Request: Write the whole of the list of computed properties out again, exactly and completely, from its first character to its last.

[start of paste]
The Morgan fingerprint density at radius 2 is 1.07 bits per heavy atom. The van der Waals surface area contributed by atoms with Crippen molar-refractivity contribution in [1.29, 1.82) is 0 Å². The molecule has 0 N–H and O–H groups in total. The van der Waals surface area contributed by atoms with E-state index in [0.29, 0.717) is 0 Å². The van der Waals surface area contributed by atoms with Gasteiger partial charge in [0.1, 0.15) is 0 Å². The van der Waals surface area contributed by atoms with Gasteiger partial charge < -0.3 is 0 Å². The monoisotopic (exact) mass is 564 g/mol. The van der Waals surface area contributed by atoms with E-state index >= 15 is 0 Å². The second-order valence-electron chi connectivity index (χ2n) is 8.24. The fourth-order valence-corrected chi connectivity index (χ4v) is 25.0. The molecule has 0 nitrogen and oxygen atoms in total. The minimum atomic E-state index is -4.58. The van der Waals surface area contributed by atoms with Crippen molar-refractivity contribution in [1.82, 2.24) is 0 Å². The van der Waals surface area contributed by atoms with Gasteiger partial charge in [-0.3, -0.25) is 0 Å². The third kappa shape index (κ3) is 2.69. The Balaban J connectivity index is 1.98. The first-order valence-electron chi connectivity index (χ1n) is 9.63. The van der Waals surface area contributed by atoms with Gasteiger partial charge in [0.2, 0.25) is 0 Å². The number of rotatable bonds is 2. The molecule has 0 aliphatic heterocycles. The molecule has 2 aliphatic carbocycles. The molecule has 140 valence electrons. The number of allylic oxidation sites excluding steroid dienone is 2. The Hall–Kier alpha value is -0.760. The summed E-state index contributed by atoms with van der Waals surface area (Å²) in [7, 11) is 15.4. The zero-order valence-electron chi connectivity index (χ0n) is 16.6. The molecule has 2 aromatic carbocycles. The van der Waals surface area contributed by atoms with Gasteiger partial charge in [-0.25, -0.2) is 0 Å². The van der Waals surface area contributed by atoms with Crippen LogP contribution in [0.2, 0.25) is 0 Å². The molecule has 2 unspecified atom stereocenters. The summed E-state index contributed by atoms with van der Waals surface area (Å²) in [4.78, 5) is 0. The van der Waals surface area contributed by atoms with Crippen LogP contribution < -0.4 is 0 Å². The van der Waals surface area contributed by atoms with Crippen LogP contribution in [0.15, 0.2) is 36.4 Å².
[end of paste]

The Morgan fingerprint density at radius 2 is 1.07 bits per heavy atom. The van der Waals surface area contributed by atoms with Crippen molar-refractivity contribution in [1.29, 1.82) is 0 Å². The molecule has 0 N–H and O–H groups in total. The van der Waals surface area contributed by atoms with E-state index in [0.29, 0.717) is 0 Å². The van der Waals surface area contributed by atoms with Gasteiger partial charge in [0.1, 0.15) is 0 Å². The van der Waals surface area contributed by atoms with Gasteiger partial charge < -0.3 is 0 Å². The monoisotopic (exact) mass is 564 g/mol. The van der Waals surface area contributed by atoms with E-state index >= 15 is 0 Å². The second-order valence-electron chi connectivity index (χ2n) is 8.24. The fourth-order valence-corrected chi connectivity index (χ4v) is 25.0. The molecule has 0 nitrogen and oxygen atoms in total. The minimum atomic E-state index is -4.58. The van der Waals surface area contributed by atoms with Crippen molar-refractivity contribution in [1.82, 2.24) is 0 Å². The van der Waals surface area contributed by atoms with Gasteiger partial charge in [-0.3, -0.25) is 0 Å². The third kappa shape index (κ3) is 2.69. The Balaban J connectivity index is 1.98. The first-order valence-electron chi connectivity index (χ1n) is 9.63. The van der Waals surface area contributed by atoms with Gasteiger partial charge in [0.2, 0.25) is 0 Å². The number of rotatable bonds is 2. The molecule has 0 aliphatic heterocycles. The molecule has 2 aliphatic carbocycles. The molecule has 140 valence electrons. The number of allylic oxidation sites excluding steroid dienone is 2. The Hall–Kier alpha value is -0.760. The summed E-state index contributed by atoms with van der Waals surface area (Å²) in [7, 11) is 15.4. The zero-order valence-electron chi connectivity index (χ0n) is 16.6. The molecule has 2 aromatic carbocycles. The van der Waals surface area contributed by atoms with Gasteiger partial charge in [-0.25, -0.2) is 0 Å². The van der Waals surface area contributed by atoms with Crippen LogP contribution in [0.2, 0.25) is 0 Å². The molecule has 2 unspecified atom stereocenters. The summed E-state index contributed by atoms with van der Waals surface area (Å²) in [4.78, 5) is 0. The van der Waals surface area contributed by atoms with Crippen LogP contribution < -0.4 is 0 Å². The van der Waals surface area contributed by atoms with Crippen LogP contribution in [0.15, 0.2) is 36.4 Å².